Monday, October 01, 2007

SPP : Nukes and kitty litter

G&M : "Terrorists could easily carry nuclear materials for a dirty bomb from Canada into the United States, the U.S. Congress was told yesterday, sparking demands for much greater border security.
"With the exception of the U.S., there are more international terrorist organizations active in Canada than anywhere else in the world," Senator Ken Salazar, a Colorado Democrat, said."

Leaving aside for a moment his admission that there are more international terrorist orgs in the US than there are in Canada, what we want to know is what is being done about terrorists smuggling kitty litter from Canada into the US.

The Department of Homeland Security is on the case.
Since, you know, that date, the DHS has deployed a $200 million national network of detectors known as radiation portal monitors to protect US ports and borders against nuclear weapons and dirty bombs.
The trouble with these devices is that they often cannot distinguish between a nuclear device and cat litter.

[Ed. note : If only somone had asked me, I would have personally been willing to fail to determine the difference between kitty litter and a nuclear bomb for merely half that much.]

Evidently stung by US Government Accountability Office criticism of their kitty litter detecting device boondoggle, DHS officials commissioned a whole new batch of detectors, called Advanced Spectroscopic Portals, at an estimated cost of $1.2 billion. The DHS then helped the contractor pass the dry run tests by "allowing contractors to "collect test data" about the kinds of radioactive materials they would be screening and then to "adjust their systems accordingly" for the actual tests in February and March."
The GAO is unimpressed and there will be further tests.

But back to the G&M and the official Canadian government reaction to the news that there are more international terrorist orgs in the US than there are here in Canada and that this is somehow our fault and we should do something about it, goddamnit :

"Public Safety Minister Stockwell Day said Canada has an aggressive anti-terrorism program... adding that Canada is safer than it was 1½ years ago.[Ed.: *snigger*]
Mr. Day said Canada has put $431-million toward improving infrastructure at border points and $19.5-million to expanding integrated border teams."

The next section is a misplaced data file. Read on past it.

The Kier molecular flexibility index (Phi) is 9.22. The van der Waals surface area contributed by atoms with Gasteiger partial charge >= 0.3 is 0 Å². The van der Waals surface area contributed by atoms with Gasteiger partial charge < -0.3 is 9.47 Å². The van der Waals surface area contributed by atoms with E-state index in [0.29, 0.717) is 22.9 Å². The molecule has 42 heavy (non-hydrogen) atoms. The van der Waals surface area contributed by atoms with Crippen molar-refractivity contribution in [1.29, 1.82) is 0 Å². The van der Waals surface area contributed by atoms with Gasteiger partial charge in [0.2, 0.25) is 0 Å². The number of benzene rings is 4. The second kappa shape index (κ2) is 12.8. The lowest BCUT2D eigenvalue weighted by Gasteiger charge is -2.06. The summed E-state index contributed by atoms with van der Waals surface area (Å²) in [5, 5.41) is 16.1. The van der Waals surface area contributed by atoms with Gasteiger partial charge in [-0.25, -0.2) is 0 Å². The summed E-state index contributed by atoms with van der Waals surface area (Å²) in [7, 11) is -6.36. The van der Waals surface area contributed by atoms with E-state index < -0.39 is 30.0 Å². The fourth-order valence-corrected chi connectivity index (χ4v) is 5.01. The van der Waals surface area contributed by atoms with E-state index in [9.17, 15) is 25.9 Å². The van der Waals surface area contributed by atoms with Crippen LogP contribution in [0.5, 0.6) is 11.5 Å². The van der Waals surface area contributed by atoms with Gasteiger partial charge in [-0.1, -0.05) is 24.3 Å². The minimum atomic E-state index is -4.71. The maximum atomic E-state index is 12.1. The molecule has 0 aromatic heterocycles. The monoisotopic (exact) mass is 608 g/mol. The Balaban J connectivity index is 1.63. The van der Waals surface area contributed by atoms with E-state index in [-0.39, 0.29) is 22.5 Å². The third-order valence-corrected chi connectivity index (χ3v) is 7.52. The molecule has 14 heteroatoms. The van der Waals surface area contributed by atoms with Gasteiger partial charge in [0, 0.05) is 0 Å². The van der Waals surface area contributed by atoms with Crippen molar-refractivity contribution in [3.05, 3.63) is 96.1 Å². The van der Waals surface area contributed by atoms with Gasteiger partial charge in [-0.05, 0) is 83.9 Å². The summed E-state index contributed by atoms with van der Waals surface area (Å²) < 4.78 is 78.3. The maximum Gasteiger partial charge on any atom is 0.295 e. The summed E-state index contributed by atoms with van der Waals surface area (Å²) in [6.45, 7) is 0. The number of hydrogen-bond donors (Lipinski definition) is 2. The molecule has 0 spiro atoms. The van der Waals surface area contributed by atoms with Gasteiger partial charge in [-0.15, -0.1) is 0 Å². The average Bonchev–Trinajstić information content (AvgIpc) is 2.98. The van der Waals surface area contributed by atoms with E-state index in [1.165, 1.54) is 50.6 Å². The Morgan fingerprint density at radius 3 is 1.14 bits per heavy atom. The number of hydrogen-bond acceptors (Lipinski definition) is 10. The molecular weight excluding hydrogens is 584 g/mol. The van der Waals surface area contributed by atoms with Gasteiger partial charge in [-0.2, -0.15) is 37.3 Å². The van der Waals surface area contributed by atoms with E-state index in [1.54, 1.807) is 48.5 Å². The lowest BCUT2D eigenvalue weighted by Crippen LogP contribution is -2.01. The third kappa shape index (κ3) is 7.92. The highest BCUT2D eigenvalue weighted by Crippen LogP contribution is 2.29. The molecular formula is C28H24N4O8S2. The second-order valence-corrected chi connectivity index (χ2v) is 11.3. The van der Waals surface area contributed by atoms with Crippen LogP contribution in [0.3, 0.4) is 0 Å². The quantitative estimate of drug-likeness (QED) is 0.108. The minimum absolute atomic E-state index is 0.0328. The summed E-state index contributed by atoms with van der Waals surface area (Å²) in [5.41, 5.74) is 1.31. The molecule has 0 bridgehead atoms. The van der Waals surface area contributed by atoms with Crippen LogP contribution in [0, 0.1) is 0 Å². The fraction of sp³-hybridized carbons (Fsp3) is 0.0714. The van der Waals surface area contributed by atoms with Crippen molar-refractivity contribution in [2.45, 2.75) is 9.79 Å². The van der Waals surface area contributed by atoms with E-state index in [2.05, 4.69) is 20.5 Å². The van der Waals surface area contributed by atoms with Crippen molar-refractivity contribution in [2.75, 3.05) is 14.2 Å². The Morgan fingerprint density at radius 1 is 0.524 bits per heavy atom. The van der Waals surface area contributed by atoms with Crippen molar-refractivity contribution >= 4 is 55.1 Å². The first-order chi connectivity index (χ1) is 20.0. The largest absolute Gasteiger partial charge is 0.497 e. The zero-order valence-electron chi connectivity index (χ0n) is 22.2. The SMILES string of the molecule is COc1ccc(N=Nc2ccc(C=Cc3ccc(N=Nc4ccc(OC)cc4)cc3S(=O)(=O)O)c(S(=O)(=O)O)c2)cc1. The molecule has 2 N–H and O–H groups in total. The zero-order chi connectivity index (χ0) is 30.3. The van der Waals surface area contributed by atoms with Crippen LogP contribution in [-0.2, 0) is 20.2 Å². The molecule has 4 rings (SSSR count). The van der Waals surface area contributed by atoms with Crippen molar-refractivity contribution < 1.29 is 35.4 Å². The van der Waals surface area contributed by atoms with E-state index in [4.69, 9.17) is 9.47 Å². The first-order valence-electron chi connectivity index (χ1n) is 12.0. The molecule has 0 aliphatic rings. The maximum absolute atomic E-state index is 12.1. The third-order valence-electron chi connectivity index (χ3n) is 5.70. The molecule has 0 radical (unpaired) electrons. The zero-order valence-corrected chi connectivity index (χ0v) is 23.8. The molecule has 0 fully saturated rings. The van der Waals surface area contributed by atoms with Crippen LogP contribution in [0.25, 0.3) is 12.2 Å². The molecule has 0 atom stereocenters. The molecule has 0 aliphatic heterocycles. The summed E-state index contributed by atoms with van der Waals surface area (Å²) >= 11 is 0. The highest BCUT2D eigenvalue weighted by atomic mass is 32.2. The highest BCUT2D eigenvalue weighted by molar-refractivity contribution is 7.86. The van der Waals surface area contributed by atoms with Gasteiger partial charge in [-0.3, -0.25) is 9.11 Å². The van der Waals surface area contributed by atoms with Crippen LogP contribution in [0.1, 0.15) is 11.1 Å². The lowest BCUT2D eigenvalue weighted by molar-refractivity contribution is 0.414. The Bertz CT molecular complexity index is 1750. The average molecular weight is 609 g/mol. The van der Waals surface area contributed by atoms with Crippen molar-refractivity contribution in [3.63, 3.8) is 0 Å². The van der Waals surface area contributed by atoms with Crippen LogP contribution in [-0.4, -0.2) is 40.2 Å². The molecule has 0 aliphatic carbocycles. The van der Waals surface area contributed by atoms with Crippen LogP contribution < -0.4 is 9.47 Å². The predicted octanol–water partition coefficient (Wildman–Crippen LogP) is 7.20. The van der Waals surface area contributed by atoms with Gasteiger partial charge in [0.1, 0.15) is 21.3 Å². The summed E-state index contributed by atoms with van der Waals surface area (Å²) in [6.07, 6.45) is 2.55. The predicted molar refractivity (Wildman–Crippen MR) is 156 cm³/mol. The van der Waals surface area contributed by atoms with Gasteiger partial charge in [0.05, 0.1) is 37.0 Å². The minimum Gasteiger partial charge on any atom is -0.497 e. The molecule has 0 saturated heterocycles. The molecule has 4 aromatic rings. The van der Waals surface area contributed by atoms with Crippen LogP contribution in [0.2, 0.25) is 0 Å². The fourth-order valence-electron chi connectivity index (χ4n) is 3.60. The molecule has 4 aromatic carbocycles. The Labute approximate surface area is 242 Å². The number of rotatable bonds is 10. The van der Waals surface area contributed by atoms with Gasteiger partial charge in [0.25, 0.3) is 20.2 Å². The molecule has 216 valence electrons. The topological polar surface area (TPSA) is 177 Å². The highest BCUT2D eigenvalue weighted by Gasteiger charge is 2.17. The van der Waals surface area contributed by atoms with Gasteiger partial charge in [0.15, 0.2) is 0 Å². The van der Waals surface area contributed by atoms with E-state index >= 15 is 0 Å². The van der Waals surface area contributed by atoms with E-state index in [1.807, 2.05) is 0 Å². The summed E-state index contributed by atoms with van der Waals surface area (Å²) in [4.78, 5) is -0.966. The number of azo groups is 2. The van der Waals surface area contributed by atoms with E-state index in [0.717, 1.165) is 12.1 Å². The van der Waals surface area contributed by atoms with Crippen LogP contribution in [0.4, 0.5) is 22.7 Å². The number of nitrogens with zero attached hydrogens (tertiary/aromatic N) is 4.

Actually we've done better than that - the Canadian company Bubble Technology Industries (BTI) has partnered with Raytheon to make the new and improved but interestingly tested kitty litter detectors.

And why should we care whether the DHS is acting as a mere extension of the defence industry while operating as a US government department at the same time?
Because the DHS is coordinating the security working groups of the Security and Prosperity Partnership, that's why.


Q said...

Let's be fair. Is that fresh or used kitty litter? The used can be pretty powerful stuff and could mess up any detector. They can borrow Q's cats for a few hundred thousand $$$ and torture test those gadgets.

Intersting how everything tied to defense contracts has to start at 'hundreds of millions' or it's just not serious work.

Alison said...
This comment has been removed by the author.
Alison said...

Fresh. Also banana skins, ceramics, and, on page 48 of the DHS report on ASPs : road salt.
Here it is on Bubble Tech's own website, where , you will note, they mention the US market to be upwards of one billion US dollars in the very first paragraph. They also say it works, whereas the DHS report mentions, um, kitty litter difficulties.

RossK said...


Whatever will come next - US DoJ = Canadian Dept. of Health?

Oh, hang on a second, what was that Tony Clement had to say about drugs and parties last week?


Anonymous said...

you mean the guy with the banana in his pocket is no longer safe?

Alison said...

Scout, he's probably safer than the guy with the kitty litter in his pocket. *bah-boom-chk*

Ross, please, I'm blogging as fast as I can! Lots of research still needed on that one. Tony still have his compromising shares in trust, do you know? I'm not getting anywhere on that.

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